Outliers: A Sustainable Hiring Model?
By John Parkinson
I have always been fascinated by what we can learn from looking at edge cases - what Malcolm Gladwell called "Outliers" in his eponymous book. In almost every area of human endeavor, the best performers do orders of magnitude better than the average.
Over the past 30 years, I've occasionally been able to build teams using only the best people and I've also advised (usually small) businesses who have taken the same approach to building a product or service. There's no question that it works -- assuming you can find the right people and manage them the right way -- but is it sustainable for the long haul? Can you build a successful, growing business, operating dynamically and at global scale on the "Outliers" model?
For most of my advisory career I have suggested to most clients that you can't. Certainly not everyone can -- there simply isn't enough "outlier"-level talent to go around. But can anyone beyond the early stages of a new company really make this strategy work?
You'd have to overcome some pretty steep obstacles, most rooted in the personalities and behavioral traits that come with truly high performers or the extent to which much of businesses' operating processes are too mundane to be interesting to the very talented. And you'd have key man (or woman) risks all over the place.
Still, the idea remains intriguing and lately I have been giving some thought to what would be needed to make the strategy work. Here's a (work in process) guide to the issues that you'd need to solve.
- Understand what you need the talent for and let the talent work on nothing but these things. You should be able to divide everything you need to do to run your business into "core" and "non-core" activities. You'll need the best people working on what you decide is core. Make sure they agree that these activities really are core, and don't make them do anything non-core.
- Get someone else to do the non-core activities for you. Just because something isn't core to your business doesn't mean you can choose to not do it. All kinds of regulation and reporting requirements encumber your core activities, especially if you're a public company and you operate globally. So, get someone else to do these things for you, and preferably keep them at arm's length. This way, your talent pool doesn't get distracted by the sight and sound of mundane work. Better yet, automate as many of your non-core activies as possible.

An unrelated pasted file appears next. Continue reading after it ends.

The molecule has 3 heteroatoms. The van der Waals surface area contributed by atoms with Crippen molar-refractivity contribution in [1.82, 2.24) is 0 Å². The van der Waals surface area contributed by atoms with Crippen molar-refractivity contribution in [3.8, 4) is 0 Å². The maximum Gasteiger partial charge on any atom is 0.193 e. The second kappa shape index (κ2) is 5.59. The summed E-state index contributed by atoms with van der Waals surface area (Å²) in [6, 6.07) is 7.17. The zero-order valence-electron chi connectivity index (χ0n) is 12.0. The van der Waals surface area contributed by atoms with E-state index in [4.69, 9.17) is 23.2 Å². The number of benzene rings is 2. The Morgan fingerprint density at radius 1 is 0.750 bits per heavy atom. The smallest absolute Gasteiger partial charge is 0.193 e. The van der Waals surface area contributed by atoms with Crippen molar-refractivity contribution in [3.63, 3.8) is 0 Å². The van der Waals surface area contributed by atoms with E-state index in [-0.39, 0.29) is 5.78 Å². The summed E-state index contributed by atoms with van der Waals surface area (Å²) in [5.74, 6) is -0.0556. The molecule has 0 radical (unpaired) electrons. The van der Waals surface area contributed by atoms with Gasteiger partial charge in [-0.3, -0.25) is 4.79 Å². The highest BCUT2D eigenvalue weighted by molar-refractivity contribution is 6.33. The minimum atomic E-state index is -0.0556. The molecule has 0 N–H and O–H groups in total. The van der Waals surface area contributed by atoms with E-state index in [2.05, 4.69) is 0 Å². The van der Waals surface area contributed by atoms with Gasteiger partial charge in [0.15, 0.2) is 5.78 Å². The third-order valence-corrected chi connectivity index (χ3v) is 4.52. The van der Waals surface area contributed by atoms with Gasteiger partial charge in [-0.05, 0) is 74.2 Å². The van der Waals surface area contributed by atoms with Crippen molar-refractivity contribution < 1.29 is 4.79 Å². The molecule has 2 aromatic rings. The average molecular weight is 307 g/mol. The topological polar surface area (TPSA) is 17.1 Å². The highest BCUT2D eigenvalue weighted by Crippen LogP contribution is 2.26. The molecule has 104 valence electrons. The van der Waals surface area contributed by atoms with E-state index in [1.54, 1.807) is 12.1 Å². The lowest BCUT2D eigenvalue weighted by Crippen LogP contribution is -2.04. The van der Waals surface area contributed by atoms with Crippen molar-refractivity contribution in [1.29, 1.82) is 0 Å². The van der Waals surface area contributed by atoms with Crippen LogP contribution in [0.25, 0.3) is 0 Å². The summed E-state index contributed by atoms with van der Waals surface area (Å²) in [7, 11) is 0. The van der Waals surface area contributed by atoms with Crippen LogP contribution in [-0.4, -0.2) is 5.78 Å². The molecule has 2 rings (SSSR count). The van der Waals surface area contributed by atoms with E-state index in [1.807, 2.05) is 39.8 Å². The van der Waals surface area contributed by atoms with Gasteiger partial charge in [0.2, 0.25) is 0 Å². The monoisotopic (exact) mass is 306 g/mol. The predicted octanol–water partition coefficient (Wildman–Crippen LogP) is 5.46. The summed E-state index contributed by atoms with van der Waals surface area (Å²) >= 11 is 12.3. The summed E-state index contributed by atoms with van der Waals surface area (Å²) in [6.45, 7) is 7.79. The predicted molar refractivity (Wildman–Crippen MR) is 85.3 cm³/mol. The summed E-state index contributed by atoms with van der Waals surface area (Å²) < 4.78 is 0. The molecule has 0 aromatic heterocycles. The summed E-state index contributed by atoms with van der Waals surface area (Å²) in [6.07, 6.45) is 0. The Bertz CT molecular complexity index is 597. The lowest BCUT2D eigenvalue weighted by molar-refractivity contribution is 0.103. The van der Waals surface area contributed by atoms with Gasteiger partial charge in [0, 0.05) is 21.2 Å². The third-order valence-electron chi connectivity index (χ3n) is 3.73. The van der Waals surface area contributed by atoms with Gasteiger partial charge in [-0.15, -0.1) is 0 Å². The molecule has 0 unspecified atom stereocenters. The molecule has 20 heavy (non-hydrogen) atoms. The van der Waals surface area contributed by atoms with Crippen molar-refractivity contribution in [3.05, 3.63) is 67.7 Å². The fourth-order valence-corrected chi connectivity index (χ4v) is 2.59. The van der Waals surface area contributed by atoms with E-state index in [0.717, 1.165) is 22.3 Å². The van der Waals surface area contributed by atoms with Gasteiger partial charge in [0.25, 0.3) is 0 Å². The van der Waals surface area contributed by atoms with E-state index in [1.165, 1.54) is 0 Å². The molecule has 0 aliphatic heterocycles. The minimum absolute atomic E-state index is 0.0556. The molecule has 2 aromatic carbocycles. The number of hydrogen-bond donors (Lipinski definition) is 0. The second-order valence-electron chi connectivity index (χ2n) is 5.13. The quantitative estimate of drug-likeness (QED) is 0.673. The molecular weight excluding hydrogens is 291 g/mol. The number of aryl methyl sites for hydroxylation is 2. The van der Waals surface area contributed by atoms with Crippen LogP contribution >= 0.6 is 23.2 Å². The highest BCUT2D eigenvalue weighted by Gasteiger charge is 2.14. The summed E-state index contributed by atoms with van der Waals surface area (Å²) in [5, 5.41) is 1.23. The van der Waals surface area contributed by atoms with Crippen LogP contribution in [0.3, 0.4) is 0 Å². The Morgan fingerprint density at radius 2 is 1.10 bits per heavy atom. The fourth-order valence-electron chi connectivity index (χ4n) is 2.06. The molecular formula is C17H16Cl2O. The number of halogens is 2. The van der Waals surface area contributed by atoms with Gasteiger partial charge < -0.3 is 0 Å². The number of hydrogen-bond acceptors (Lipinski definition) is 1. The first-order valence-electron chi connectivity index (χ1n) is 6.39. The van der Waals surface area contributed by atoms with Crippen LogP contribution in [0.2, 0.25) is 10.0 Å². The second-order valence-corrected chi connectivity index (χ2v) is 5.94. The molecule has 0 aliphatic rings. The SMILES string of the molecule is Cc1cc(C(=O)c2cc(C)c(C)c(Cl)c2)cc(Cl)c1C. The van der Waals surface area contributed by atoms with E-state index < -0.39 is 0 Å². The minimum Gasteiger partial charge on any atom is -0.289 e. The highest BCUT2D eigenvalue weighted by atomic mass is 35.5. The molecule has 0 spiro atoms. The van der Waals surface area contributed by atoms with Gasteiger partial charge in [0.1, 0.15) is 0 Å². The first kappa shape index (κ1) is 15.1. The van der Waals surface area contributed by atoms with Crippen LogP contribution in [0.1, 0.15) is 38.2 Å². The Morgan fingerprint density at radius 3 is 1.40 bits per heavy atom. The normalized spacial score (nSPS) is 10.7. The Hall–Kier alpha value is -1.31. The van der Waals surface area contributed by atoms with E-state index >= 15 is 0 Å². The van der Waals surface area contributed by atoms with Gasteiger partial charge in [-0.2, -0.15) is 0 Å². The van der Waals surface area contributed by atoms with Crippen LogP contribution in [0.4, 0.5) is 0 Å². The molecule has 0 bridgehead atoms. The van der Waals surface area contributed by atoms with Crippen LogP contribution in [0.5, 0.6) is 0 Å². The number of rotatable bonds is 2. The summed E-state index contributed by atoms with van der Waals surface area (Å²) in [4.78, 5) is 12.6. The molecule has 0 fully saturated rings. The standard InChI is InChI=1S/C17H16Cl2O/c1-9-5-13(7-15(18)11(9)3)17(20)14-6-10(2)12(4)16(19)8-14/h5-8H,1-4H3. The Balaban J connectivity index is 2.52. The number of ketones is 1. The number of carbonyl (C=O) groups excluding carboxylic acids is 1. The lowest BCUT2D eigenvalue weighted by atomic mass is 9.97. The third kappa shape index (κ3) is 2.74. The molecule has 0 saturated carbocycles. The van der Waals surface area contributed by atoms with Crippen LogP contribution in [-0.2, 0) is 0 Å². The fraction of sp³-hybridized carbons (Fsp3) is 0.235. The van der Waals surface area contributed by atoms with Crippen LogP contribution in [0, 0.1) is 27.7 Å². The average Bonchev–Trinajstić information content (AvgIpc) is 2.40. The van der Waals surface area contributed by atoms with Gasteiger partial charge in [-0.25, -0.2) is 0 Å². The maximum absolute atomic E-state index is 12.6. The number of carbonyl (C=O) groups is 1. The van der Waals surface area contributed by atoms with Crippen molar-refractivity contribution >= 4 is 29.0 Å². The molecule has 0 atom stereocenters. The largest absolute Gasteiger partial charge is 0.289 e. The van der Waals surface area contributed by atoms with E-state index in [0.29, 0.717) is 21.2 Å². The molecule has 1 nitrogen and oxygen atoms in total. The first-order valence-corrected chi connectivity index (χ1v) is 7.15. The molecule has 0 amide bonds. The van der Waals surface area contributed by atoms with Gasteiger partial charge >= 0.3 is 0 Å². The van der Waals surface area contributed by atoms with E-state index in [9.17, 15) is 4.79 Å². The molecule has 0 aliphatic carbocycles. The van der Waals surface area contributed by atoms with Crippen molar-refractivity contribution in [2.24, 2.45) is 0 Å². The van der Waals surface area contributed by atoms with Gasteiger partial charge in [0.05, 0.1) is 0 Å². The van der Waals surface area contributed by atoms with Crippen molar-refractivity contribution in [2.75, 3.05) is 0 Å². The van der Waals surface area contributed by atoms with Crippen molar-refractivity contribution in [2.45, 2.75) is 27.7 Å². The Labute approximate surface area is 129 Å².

- The identification, nurturing and growth of highly talented people should be one of your core capabilities. This is a tough one, because no matter how talented your core group is, you're going to see some attrition. Finding new people who can fit in quickly and non-disruptively is never easy. Highly talented people aren't always very good at applying their talent when they're young, and by the time they're good they may be embedded somewhere else.
- Avoid the trap of averaging down. This is also tough. There will be two big temptations here: Hiring someone less talented because you just have to have the capacity, never mind the capability; and allowing your hiring managers to recruit people who are less (rather than more) talented than they are. This puts a cap on how fast you can grow and how big your talent pool can be, which "the market" might not like. If you don't avoid the trap of averaging down, though, sooner or later your next hire will make your organization worse, not better, and that's the beginning of the end.
- Actively manage collaboration amongst the talent pool. In my experience, highly talented people are only occasionally natural collaborators, and it takes work to make them into an effective team.
- If you allow your most talented people free rein to innovate, don't stigmatize failure. That's a guaranteed culture killer.
Not many organizations have made the "outlier" approach work successfully. Bell Labs for a while. IBM Research. Google today, maybe. There are other success model available (GE, Microsoft, Cisco, Amazon, Apple). It's often easy to spot the company that has implemented this approach, but it's rarely easy to copy it successfully in your own organization.
Yet, the lure of working with the most talented people and seeing what they can do remains. Ready for some game changing anyone?
About the Author John Parkinson is the head of the Global Program Management Office at AXIS Capital. He has been a technology executive, strategist, consultant and author for 25 years.